February 17, 2014

The Australian: Bainimarama gamble may be winning hand


JULIE Bishop doesn’t lack nerve. She called in the Chinese ambassador when Beijing sought to extend its claims over disputed areas of neighbouring seas, through which most Australian trade travels.
She stood her ground in the recent difficulties with Indonesia. And now she has flown to Fiji to repair the most awkward relationship Australia has suffered in the whole Asia-Pacific region for more than seven years.
This is not mission impossible, but it is not without profound risks.
As Ms Bishop well knows from her official briefings and from her conversations with other regional politicians still bruised from the encounters, Commodore Frank Bainimarama is an unpredictable and prickly figure to deal with.
Her meeting could have gone badly, leaving Australia in a worse position diplomatically.
Mr Bainimarama might have called it off at the last moment, equally embarrassingly.
But sufficient groundwork went in to the encounter - through patient efforts by long-suffering officials, and through Ms Bishop’s own meetings with Fiji’s Foreign Minister Inoke Kubuobola - to give it a strong chance. It went ahead, the atmospherics were excellent, and so the new-deal relationship is already up and running.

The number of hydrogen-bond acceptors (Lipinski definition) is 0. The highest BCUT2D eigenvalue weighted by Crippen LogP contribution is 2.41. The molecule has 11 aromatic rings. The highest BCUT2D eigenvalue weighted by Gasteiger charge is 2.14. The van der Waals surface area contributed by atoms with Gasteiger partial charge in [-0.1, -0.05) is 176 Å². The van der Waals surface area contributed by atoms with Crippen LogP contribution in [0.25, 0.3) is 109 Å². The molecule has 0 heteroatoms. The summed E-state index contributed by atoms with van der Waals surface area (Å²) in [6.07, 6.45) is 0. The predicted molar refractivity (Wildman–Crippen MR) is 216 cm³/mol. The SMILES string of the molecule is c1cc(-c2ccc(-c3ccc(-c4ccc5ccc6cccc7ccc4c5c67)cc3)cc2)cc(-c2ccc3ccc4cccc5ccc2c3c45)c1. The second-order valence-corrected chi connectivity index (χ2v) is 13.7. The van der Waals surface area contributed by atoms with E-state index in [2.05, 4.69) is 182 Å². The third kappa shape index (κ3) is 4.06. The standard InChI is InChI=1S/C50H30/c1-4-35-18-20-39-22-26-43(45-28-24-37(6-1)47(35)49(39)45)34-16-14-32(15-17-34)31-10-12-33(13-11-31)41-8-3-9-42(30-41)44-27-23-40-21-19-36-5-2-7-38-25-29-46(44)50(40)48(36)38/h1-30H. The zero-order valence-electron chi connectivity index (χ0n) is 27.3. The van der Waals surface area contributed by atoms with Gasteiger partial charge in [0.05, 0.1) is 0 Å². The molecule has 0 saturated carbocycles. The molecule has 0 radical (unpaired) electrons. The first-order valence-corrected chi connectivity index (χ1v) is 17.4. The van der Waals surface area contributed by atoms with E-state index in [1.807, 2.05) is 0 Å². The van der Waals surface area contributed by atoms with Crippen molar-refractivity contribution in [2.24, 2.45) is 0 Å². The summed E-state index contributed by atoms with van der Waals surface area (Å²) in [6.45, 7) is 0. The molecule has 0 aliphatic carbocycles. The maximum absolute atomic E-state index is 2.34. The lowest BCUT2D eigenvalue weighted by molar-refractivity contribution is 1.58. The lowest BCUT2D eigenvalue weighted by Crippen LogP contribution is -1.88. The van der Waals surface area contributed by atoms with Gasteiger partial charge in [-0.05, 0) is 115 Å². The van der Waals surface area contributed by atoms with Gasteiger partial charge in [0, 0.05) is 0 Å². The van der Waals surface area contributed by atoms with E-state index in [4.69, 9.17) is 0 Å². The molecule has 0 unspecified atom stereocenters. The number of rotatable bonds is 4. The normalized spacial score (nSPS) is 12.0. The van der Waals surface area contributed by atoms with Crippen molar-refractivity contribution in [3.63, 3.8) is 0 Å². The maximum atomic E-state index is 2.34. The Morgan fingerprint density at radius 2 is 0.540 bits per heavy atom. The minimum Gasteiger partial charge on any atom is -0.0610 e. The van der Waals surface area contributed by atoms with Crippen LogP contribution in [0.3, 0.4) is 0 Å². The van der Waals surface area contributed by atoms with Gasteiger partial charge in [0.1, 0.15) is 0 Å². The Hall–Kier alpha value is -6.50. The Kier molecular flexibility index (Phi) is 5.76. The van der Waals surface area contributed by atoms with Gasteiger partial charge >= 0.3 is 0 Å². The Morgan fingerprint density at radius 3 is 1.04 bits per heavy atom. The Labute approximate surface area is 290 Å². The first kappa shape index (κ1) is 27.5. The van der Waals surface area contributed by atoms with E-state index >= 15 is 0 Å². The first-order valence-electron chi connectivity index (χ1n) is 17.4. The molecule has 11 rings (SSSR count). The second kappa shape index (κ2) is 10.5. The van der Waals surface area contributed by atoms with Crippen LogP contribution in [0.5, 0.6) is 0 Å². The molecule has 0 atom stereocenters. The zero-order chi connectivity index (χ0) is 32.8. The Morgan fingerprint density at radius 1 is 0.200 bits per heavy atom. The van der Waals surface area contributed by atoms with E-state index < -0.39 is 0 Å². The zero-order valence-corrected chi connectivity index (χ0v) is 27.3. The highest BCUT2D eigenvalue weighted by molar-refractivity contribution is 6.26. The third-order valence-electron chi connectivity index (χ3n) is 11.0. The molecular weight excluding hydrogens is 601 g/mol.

Much can still go wrong though.
Mr Bainimarama might not go ahead with his planned resignation from the military at the end of the month.
The new political party whose details he will announce on March 1 may fail so patently to gather support that he might call off the election, leaving everyone in the lurch and much egg on Canberra’s and especially Ms Bishop’s face. Human rights violations may recur. But fortune sometimes favours the brave, and in the context of Fiji today, the odds appear to be leaning towards the election going ahead, with the country returning towards a more recognisable rule of law.
One of the factors driving Ms Bishop’s dramatic move to repair the relationship is Fiji’s centrality to the whole Pacific islands region - not just geographic, but in economic, transport and cultural terms. Australia’s effective detachment from Fiji has thus in some ways locked it out of the Pacific heartland - although other island nations that have remained stoutly democratic naturally look to Canberra to continue to provide leadership over democratic values, as the largest such nation in the region.

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